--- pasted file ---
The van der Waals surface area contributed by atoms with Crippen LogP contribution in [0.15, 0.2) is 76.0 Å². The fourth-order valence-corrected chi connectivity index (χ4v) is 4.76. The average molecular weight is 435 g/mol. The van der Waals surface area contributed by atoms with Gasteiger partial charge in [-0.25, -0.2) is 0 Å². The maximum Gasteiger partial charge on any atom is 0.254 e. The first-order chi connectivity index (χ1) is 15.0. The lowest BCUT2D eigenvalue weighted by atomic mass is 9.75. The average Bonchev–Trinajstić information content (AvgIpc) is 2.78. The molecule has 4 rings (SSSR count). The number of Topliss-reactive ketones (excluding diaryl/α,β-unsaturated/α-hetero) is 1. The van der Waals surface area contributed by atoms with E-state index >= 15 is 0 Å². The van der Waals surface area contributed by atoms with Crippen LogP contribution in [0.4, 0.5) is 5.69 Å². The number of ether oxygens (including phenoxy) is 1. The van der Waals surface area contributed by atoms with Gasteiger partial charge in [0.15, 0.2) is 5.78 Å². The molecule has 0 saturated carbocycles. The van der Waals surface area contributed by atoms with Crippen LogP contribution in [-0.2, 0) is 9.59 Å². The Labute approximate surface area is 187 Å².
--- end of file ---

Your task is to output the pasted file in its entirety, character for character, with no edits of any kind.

The van der Waals surface area contributed by atoms with Crippen LogP contribution in [0.15, 0.2) is 76.0 Å². The fourth-order valence-corrected chi connectivity index (χ4v) is 4.76. The average molecular weight is 435 g/mol. The van der Waals surface area contributed by atoms with Gasteiger partial charge in [-0.25, -0.2) is 0 Å². The maximum Gasteiger partial charge on any atom is 0.254 e. The first-order chi connectivity index (χ1) is 15.0. The lowest BCUT2D eigenvalue weighted by atomic mass is 9.75. The average Bonchev–Trinajstić information content (AvgIpc) is 2.78. The molecule has 4 rings (SSSR count). The number of Topliss-reactive ketones (excluding diaryl/α,β-unsaturated/α-hetero) is 1. The van der Waals surface area contributed by atoms with E-state index >= 15 is 0 Å². The van der Waals surface area contributed by atoms with Crippen LogP contribution in [0.4, 0.5) is 5.69 Å². The number of ether oxygens (including phenoxy) is 1. The van der Waals surface area contributed by atoms with Gasteiger partial charge in [0.15, 0.2) is 5.78 Å². The molecule has 0 saturated carbocycles. The van der Waals surface area contributed by atoms with Crippen LogP contribution in [-0.2, 0) is 9.59 Å². The Labute approximate surface area is 187 Å².